|A Seasons clock showing an astronomical year.
Courtesy of worth1000.com
The seasons cycle from spring to summer to autumn to winter and back again as the earth traces its orbit around the sun. Think of this annual cycle as the dial of a watch or a clock. The dial represents the actual length of a year, when the earth returns to the same place in its orbit. Divide the face into quadrants, one for each season. Also imagine an adjustable ring showing the months along the edge of the clock face. We can then put the date system into action as a hand running around the clock. With leap-years, the then prevailing Julian system set the length of a year at 365¼ days on average. But this length of time just slightly over-ran one full rotation. This discrepancy was ignored and the date ring was, in effect reset to where the hand was after 365 ¼ days. In this way, each year the calendar began a few minutes later than the previous year.
Like a watch that ran fast, the date system was in need of an adjustment. What forced this calendrical sleight of hand had to do with Easter. The Julian calendar with its leap year system was devised in the Roman Empire and it served admirably for many centuries. However, owing to the slight error which accumulated year after year, the calendar had advanced in the seasons by about ten days. Because the date of Easter is calculated astronomically, it falls within a fixed range in the spring on the face of our clock, but because the clock was running fast, the big day fell a little earlier each year because the date ring on our clock was slowly moving forward. By the sixteenth century, Easter was falling in early March, which was not acceptable to the Church. Various gradual measures were considered to remedy the situation, but in the end, pope Gregory XIII (along with a handful of brilliant mathematicians) decided to make up for the discrepancy all at once; the ten extra days that had accumulated over the millennium were deleted from the calendar; in effect the date ring was moved backward, skipping the ten days. In addition, new rules were added for 'leap centuries'. This effectively fixed the problem by slowing the clock ever so slightly, so that on average the hand on the clock cycled extraordinarily close to an astronomical year. And so the Gregorian calendar was born.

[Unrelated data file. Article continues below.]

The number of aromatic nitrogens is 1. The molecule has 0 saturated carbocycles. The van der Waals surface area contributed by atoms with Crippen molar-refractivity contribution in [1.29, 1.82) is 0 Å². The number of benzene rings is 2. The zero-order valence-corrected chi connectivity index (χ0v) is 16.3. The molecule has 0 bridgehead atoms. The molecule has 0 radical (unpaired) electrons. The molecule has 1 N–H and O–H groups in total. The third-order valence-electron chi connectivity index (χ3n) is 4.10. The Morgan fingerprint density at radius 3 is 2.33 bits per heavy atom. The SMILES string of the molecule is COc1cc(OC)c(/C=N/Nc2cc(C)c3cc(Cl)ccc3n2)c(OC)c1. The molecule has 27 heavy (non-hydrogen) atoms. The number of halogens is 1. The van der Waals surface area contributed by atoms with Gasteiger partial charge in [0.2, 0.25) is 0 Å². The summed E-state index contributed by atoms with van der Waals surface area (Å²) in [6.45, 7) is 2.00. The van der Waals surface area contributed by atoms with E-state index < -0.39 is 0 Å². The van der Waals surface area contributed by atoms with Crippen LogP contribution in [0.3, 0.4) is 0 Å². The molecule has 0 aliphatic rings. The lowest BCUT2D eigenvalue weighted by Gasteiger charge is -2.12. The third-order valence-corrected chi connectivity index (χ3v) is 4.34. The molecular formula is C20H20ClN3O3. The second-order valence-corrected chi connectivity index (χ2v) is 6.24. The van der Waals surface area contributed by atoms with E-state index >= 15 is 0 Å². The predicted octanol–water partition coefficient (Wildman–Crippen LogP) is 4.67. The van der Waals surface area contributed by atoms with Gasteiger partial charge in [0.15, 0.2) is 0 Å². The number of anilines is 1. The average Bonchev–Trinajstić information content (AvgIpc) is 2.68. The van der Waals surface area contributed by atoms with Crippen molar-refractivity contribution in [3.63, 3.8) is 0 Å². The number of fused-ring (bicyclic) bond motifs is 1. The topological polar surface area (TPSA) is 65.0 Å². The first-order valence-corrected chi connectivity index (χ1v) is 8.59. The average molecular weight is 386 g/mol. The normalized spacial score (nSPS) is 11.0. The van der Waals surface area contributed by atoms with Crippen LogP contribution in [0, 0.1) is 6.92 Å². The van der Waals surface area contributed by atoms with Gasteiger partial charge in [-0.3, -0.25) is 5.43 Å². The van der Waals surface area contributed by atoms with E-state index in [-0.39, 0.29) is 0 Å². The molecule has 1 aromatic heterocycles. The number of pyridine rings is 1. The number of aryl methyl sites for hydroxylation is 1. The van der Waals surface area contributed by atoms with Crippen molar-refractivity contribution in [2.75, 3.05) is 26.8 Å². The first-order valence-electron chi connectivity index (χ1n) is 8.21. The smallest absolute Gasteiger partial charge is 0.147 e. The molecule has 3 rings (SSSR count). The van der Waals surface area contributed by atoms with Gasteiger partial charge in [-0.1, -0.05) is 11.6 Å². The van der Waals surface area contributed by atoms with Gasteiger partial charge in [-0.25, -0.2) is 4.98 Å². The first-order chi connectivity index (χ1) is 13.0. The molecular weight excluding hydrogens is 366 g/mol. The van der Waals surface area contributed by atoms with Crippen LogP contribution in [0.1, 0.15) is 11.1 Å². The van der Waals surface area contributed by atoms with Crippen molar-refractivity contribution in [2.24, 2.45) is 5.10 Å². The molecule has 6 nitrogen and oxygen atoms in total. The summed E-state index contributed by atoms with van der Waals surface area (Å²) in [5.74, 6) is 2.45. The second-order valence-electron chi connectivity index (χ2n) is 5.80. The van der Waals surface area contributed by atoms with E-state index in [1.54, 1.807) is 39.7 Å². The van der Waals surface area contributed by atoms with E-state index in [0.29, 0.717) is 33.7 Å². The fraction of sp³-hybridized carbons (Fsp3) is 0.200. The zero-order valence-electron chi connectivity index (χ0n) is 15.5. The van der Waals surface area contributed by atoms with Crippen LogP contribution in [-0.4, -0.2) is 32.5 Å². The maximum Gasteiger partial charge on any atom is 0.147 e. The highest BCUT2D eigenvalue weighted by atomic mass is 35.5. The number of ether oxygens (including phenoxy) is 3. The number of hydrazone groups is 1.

Other parts of Europe eventually adopted the changes, some sooner than others. In France, 9 December 1582 was followed by 20 December. A letter sent from Italy on November first of that year might well appear at its destination in France the last week of October, seeming to arrive before it was sent. In the Netherlands and Germany some provinces made the changes while others held out until 1700. Protestant countries did not generally adopt the new system until much later. Britain and her American colonies did not make the change until 1752 by which time the calendars were out of synchronization by a full eleven days.
When the Calendar was adjusted in Italy, Antonio Neri was six and a half years old; hardly old enough to remember the event. However, by an odd coincidence he was born on a leap year day, 29 February 1576. In any event, he must have experienced some of the stranger side effects in his adult life, especially when traveling. In making the journey to visit Emmanuel Ximenes, in Antwerp in 1604, if our priest stuck to the route suggested by his friend, he would have remained in Catholic territory until the very end of his journey. Once in the Low Countries, the date of the month would depend on the city. In Protestant controlled regions, like Utrecht, the date would suddenly jump backwards by ten days from nearby Catholic regions, although the days of the week would be consistent. Those crossing the English channel, from Calais France to Dover, for example, would experience a similar effect; it might be early May on one side and late April on the other. In such a crossing, one would experience the disconcerting 'Déjà vu' of living the same date range twice, once as Monday through Friday and then again as the following Thursday through Monday.
If there is a lesson here for close observers of nature, it is that daily living in the early seventeenth century emphasized the difference between the natural world and the contrivances of man. Subtle as it may seem to us today, April does not so much signify the rebirth of our gardens, as the rebirth of our gardens is what we have come to call April. The realignment of the calendar in 1582 emphasized this distinction, foreshadowing philosopher-scientist Alfred Korzybski's premise that "the map is not the territory."
 The Catholic Julian Calendar dates from the council of Nicaea in 325 CE.
 The authoritative reference on the full extent of the changes and the events leading to them is Coyne, Hoskin, Pedersen 1983. (See the 'bibliography' link to the right.)
*This post first appeared in a significantly different form on 23 September 2013.